Cat rebounds from tornado damage

Paul Gordon

Less than six months ago, Mother Nature dealt a harsh blow to Caterpillar Inc.'s hose coupling factory in Oxford, Miss.

What few may realize, company officials will acknowledge now, is that the tornado that ripped through the plant on Feb. 5 nearly brought the entire corporation to a standstill.

But the work of everybody involved - from hourly workers in Oxford to corporate leaders in Peoria - not only kept the operations going during the recovery but also enabled the plant to return to full production well ahead of schedule, company officials said.

The Oxford plant, built 10 years ago, was rededicated during a ceremony Saturday.

"We learned an awful lot about ourselves and our factories because of this crisis, but the most important thing we learned was that when faced with extraordinary challenges, our people can do extraordinary things," said Greg Folley, general manager of the specialty products business at Caterpillar.

"You really can't plan for something like what happened that day. We had to improvise most of it. But we had a lot of people here, in Peoria and throughout the entire corporation, willing to do whatever it took to keep that plant going.

"If we didn't, this company could have shut down and been on its back for a while."

How could one plant with about 300 employees have that much effect on a Fortune 50 company with plants throughout the world and more than 100,000 employees?

The Oxford plant produces hose couplings used on every piece of equipment Caterpillar manufactures. In most cases, it is the sole source of those couplings, without which the machines don't run.

With demand for Caterpillar products as strong as it is, the company could ill afford any delays at any of its factories, which are operating full tilt.

The tornado struck in the early evening, when about 100 employees were in the plant. They'd received enough warning to make it to in-plant shelters, so only a couple had minor injuries from the storm.

But much machinery was wiped out, and while the two most critical machines were not destroyed, they were unable to be operated until the area of the plant was better secured. For example, large air conditioning units - heavy enough to destroy anything they might have fallen upon - were hanging above one of the machines by only thin strips of metal.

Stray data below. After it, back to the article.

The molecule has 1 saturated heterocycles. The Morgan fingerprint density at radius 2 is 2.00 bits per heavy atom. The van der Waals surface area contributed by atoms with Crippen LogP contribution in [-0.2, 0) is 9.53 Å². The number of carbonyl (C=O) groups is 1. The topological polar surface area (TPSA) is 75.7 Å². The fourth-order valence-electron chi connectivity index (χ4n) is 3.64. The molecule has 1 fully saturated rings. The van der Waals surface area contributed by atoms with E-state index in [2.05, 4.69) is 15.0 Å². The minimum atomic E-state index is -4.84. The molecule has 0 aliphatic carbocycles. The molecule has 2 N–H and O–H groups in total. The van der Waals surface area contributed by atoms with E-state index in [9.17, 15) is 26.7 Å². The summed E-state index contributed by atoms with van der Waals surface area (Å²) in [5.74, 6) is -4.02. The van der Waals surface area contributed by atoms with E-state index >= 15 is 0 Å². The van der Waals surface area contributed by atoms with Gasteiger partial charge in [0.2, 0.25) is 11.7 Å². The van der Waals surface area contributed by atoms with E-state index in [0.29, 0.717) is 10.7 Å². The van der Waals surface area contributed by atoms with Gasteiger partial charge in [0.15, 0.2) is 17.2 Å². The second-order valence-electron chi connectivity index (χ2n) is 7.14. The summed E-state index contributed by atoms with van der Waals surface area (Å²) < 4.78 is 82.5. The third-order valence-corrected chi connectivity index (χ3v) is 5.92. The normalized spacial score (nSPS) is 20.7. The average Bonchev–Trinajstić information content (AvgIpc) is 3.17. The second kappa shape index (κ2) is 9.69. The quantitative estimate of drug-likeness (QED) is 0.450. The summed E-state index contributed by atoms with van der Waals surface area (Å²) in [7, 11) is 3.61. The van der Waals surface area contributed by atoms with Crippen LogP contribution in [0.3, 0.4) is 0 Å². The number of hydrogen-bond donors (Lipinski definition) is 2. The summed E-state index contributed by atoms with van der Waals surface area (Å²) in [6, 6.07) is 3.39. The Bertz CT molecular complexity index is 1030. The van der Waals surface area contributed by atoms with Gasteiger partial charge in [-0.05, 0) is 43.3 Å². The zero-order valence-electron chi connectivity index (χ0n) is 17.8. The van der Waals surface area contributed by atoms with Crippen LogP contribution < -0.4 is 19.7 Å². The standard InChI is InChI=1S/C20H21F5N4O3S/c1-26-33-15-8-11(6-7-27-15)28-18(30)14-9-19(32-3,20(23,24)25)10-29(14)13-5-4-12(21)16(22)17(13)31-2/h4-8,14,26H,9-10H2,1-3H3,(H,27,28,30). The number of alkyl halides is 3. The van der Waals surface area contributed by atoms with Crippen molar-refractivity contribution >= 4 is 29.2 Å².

The building contractor who built the factory 10 years ago met company officials the next day and said it would take at least six months and likely longer to get the factory back in operation, Folley said.

"We knew we had maybe two months worth of inventory (of couplings), and much of that was on the water, being shipped to factories abroad. We knew we had to be back in operation within two weeks or we'd be in trouble," he said. "We had to find a way, and we did."

A couple of days later, said Caterpillar spokesman Jim Dugan, the company decided it had better prepare customers for potential delays.

"We decided to put out a news release saying there might be supply disruptions. Ultimately, we were able to avoid that," he said.

The company did it by getting less-damaged parts of the plant up and running within 13 days and moving some operations to leased facilities down the road. A coupling plant in Michigan was pressed into doing more, and some couplings were shipped more than 6,000 miles to a foreign company for finishing at great cost to Caterpillar.

But not one customer had delivery delayed because of the Oxford tornado. "We got it done," Folley said.

"We are memorializing everything we did in a book - from the factory floor to the human resources division to other companies who helped us - so we can use the lessons and refer to the book if something like this ever happens again," he said.

The rebuilt factory is stronger, as well, Folley said. Changes include relocating the air conditioning units and using something other than rock as ballast on the roof because, he said, the rocks became like bullets flying through the factory when the tornado hit.

The shelters credited with savings the lives of the employees have been made even stronger, Folley said.

Paul Gordon can be reached at (309) 686-3288 or